He believes that consumers would be prepared to pay more for their electronic goods if they knew they would last longer. It is an economic model that would make most manufacturers choke, but it is an unfounded fear, says economist Andrew Charlton, author of Ozonomics: Inside the Myth of Australia's Economic Superheroes.

"The key thing to remember is that human desires know no bounds -- we are never satiated," he says. "If we replace an expensive disposable product with a permanent one, that just frees up income to spend on other things.

"Ballpoint pens last longer than quills, tarred roads last longer than cobblestones -- and the economy moves on. Every time we satisfy one demand, another one comes along to take its place."

"A quarter-inch hole"

But it's not enough to expect consumers to sign up to a longer-life model just because it is 'green', says Steve Bishop, head of sustainability at design firm IDEO. Consumers concerned with the sustainability of the products they buy still only make up a small fraction of the market and designers must incorporate energy-saving measures into mainstream thinking, with sustainability as a by-product.

Marketing a product as environmentally friendly is "really addressing a niche market," he argues. "It's putting the responsibility on people and it's effectively guilting people into buying these things. It shouldn't be about guilt or sacrifice. It should be about connecting to people's values and what really matters to them."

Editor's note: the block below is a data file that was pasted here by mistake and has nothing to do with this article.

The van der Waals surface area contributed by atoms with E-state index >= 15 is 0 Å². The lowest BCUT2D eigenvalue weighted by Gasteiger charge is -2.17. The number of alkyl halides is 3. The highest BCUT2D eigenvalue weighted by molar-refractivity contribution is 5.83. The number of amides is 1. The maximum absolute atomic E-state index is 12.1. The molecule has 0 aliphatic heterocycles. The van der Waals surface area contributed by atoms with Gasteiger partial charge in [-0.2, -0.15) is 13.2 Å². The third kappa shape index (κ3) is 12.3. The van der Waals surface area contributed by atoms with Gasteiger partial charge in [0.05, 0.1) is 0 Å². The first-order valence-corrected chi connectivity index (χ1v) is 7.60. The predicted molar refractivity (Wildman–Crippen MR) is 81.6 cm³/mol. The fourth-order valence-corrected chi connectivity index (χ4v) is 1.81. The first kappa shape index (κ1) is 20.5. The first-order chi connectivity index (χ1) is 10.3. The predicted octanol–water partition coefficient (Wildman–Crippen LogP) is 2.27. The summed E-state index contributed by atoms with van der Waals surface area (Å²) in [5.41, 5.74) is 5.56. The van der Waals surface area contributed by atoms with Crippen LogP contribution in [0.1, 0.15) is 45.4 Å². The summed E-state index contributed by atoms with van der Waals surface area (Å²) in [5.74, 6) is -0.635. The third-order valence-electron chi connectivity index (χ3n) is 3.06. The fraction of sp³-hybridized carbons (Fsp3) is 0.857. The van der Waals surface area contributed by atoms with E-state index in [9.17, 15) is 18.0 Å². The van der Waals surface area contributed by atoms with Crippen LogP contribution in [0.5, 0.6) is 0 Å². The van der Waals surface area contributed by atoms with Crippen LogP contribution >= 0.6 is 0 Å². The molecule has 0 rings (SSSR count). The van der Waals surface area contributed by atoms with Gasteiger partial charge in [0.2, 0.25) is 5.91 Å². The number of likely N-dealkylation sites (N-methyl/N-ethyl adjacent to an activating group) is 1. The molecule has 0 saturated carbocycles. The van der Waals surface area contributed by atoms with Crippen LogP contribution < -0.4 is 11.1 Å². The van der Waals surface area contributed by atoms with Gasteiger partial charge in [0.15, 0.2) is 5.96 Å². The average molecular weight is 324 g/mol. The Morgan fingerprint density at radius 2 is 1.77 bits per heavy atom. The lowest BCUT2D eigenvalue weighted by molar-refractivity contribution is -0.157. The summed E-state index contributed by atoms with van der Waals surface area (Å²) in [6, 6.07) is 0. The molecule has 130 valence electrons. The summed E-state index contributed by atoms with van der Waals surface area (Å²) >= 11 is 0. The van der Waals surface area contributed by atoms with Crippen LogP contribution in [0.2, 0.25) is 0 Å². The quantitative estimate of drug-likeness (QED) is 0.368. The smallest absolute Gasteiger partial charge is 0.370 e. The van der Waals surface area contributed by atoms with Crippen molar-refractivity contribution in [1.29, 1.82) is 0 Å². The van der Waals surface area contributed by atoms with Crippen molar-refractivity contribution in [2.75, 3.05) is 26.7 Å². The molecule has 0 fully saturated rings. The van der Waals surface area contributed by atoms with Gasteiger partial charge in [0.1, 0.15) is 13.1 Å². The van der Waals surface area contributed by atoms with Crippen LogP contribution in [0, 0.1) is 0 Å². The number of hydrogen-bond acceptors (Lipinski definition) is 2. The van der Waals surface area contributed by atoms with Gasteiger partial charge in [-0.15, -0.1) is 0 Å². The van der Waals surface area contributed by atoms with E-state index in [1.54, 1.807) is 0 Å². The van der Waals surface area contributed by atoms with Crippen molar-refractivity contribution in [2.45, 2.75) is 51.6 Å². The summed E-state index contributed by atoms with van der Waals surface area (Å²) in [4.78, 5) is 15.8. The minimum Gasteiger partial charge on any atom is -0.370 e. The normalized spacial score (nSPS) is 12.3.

Often what really matters to people is saving money. He cites as an example of sustainability-achieved-by-stealth some research IDEO made into the effectiveness of hybrid electric cars. They found that the single feature of the cars that maximized their energy-efficiency was not the variable transmission, the regenerative brakes or the electric motor but a small widget on the dashboard that measures fuel consumption and tells you when you are driving the car most efficiently.

"It's not so much that they are trying to be green as much as they are trying to get high score," Bishop concludes. Sustainability must understand and adapt to human behavior, not vice versa, is his verdict.

"People don't want a quarter-inch drill. They want a quarter-inch hole," Theodore Levitt, former marketing professor at Harvard Business School and author of Marketing Myopia, used to tell his students.

Apple's iTunes software, a service which allows music fans to download audio files directly onto their computers, is an example of Levitt's analogy in action. While its main aim was to make listening to music easier, it has inadvertently become a sustainable design model by canceling the need for the compact disc. People still get their end-product -- listening to music -- but without the waste and unnecessary energy consumption that goes into manufacturing a physical item on which to store it.

His point is that businesses will have to shift their goal posts and might even have to change the mentality that says that producing more products is the only way to make money.

Making a real impact


Environmental issues are becoming increasingly important to the public and manufacturers may have to combine 'green' production techniques with a dramatic change in how consumers relate to the products they buy.

"The real impact happens when you integrate both those things - when you look at the scientific basis and reduce the energy footprint during production but you also look at the psychological and emotional factors during use," says Chapman. "When you start to integrate like that, that's when you start to achieve sustainable design." E-mail to a friend E-mail to a friend